The influence of large coalitions

Miklós Ajtai*, Nathan Linial

*Corresponding author for this work

Research output: Contribution to journalArticlepeer-review

47 Scopus citations

Abstract

This paper contains two results on influence in collective decision games. The first part deals with general perfect information coin-flipping games as defined in [3]. Baton passing (see [8]), an n-player game from this class is shown to have the following property: If S is a coalition of size at most {Mathematical expression}, then the influence of S on the game is only {Mathematical expression}. This complements a result from [3] that for every k there is a coalition of size k with influence Ω(k/n). Thus the best possible bounds on influences of coalitions of size up to this threshold are known, and there need not be coalitions up to this size whose influence asymptotically exceeds their fraction of the population. This result may be expected to play a role in resolving the most outstanding problem in this area: Does every n-player perfect information coin flipping game have a coalition of o(n) players with influence 1-o(1)? (Recently Alon and Naor [1] gave a negative answer to this question.) In a recent paper Kahn, Kalai and Linial [7] showed that for every n-variable boolean function of expectation bounded away from zero and one, there is a set of {Mathematical expression} variables whose influence is 1-o(1), where w(n) is any function tending to infinity with n. They raised the analogous question where 1-o(1) is replaced by any positive constant and speculated that a constant influence may be always achievable by significantly smaller sets of variables. This problem is almost completely solved in the second part of this article where we establish the existence of boolean functions where only sets of at least {Mathematical expression} variables can have influence bounded away from zero.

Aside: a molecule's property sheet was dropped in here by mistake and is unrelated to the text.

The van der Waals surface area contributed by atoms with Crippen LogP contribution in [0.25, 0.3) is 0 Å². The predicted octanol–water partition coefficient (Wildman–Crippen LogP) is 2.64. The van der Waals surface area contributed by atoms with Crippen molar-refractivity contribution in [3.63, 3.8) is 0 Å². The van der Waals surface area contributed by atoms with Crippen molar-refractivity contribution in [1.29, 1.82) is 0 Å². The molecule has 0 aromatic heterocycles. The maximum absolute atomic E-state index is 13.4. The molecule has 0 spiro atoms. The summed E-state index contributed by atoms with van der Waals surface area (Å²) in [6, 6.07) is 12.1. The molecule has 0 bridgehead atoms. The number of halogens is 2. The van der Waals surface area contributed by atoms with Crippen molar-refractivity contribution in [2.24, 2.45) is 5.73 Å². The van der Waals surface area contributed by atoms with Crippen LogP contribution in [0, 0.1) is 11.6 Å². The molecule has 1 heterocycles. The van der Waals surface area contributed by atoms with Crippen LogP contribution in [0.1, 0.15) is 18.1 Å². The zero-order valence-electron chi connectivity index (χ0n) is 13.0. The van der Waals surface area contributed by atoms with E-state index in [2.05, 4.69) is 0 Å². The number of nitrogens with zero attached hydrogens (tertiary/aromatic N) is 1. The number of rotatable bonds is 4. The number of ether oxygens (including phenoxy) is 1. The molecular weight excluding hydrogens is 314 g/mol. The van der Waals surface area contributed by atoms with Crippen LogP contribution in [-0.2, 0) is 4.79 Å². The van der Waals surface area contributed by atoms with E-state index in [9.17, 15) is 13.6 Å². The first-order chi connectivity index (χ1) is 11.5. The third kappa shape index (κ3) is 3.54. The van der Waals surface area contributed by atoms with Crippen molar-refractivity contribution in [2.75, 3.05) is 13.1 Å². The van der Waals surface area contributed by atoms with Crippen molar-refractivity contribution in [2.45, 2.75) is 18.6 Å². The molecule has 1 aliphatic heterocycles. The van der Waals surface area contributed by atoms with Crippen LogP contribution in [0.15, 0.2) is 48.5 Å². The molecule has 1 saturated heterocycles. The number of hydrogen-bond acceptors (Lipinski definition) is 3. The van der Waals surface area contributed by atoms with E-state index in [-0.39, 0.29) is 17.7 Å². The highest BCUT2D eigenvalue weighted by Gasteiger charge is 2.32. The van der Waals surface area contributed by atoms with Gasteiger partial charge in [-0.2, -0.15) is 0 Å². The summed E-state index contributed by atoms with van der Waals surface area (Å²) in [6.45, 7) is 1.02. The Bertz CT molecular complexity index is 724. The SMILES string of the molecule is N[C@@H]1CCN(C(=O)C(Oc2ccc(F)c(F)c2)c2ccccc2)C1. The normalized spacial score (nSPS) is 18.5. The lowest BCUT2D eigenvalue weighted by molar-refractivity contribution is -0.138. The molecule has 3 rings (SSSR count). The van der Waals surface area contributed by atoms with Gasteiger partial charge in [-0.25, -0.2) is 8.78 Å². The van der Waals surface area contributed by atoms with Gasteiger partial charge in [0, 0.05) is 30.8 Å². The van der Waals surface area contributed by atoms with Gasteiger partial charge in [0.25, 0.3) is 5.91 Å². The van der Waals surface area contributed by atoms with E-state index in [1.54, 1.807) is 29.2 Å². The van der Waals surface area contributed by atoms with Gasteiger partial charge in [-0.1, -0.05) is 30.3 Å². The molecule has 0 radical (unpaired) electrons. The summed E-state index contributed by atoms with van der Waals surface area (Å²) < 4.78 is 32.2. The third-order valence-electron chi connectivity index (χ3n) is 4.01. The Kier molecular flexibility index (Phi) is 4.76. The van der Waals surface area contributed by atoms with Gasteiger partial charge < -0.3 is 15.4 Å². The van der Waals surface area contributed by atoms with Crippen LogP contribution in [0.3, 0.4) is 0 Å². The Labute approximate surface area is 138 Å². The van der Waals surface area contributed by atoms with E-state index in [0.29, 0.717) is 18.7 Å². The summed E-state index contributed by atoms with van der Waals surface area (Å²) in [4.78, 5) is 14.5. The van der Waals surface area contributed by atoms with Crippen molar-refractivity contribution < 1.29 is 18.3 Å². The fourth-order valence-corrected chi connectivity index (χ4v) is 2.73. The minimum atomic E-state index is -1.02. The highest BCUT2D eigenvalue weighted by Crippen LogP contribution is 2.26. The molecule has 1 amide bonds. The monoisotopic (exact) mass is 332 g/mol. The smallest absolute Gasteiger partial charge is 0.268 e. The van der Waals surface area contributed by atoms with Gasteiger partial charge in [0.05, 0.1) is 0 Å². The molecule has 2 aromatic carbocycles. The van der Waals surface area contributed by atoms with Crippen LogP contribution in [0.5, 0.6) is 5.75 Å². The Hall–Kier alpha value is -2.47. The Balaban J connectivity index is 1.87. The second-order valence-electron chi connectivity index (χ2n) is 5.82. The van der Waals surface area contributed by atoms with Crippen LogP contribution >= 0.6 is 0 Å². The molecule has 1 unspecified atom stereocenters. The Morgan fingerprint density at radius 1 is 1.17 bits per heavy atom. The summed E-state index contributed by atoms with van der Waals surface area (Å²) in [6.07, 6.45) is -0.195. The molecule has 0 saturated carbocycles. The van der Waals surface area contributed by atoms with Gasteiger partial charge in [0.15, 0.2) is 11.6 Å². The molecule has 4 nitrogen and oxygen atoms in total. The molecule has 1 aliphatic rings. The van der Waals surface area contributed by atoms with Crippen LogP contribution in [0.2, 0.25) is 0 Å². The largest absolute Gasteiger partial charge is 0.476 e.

Original languageAmerican English
Pages (from-to)129-145
Number of pages17
JournalCombinatorica
Volume13
Issue number2
DOIs
StatePublished - Jun 1993

Keywords

  • AMS subject classification code (1991): 68R05

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